The Real Reason Some People Have An Extra Tooth

People generally have 20 baby teeth, and after those teeth fall out and new ones emerge, most people end up with 32 teeth to last them through adulthood. This isn't the case for everyone, however — some people have extra teeth. The most common scenario, affecting up to 1.9% of the general population, is that the person has one extra tooth called a mesiodens (per European Journal of Medical Genetics).

According to Colgate, a mesiodens most commonly appears between a person's two front teeth. Its name means a combination of "mesio," which means "middle," and "dens," meaning "tooth" (via The Free Dictionary). Healthline notes that a mesiodens can also appear behind the two front teeth, and it is possible to have more than one mesiodens, which would be called mesiodentes. While the European Journal of Medical Genetics observes that mesiodens is more common in boys than girls, the real question is why some people have it all.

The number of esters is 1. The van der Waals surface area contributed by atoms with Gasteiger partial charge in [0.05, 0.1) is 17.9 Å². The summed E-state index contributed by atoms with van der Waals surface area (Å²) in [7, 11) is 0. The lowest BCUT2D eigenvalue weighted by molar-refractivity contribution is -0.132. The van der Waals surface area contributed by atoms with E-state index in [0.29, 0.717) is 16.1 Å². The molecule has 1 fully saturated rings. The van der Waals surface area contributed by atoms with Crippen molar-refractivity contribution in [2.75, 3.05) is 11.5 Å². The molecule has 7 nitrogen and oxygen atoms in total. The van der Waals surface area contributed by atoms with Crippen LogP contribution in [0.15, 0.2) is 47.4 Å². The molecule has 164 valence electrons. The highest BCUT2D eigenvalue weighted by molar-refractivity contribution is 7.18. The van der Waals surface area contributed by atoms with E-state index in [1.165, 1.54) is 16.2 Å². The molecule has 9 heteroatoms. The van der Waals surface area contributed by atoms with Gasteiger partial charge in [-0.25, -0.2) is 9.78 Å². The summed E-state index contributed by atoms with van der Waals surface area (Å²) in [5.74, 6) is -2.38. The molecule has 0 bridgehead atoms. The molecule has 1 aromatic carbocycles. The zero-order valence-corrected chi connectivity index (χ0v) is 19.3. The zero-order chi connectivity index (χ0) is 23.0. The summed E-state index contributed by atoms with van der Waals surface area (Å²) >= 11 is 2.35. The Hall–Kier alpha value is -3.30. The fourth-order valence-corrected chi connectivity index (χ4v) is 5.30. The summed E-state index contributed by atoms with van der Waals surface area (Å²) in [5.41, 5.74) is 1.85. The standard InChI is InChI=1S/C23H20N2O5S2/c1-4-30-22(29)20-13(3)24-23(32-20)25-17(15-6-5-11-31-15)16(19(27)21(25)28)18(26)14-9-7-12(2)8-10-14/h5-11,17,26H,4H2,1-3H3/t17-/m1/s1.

A number of conditions can cause a person to grow extra teeth

Nobody is sure of the exact reason why some people grow extra teeth. There could be multiple factors at play, including genetics and environment. Mesiodens is more common in people who have a cleft palate and lip, or rare genetic conditions, such as Gardner's syndrome, cleidocranial dysplasia, and orofaciodigital syndrome (per Healthline).

Colgate notes that some people may grow a mesiodens due to mouth or facial trauma, a rise in the levels of dental laminate material, or a growing tooth that splits into two. Other risk factors may include Fabry syndrome, cherubism, Apert syndrome, and Crouzon syndrome.

According to a 2015 study published in the European Journal of Dentistry, extra teeth can be "an important component of a distinctive disorder and an important clue for early diagnosis." Detecting and diagnosing any abnormalities early can help doctors offer proper care and treatment to their patients.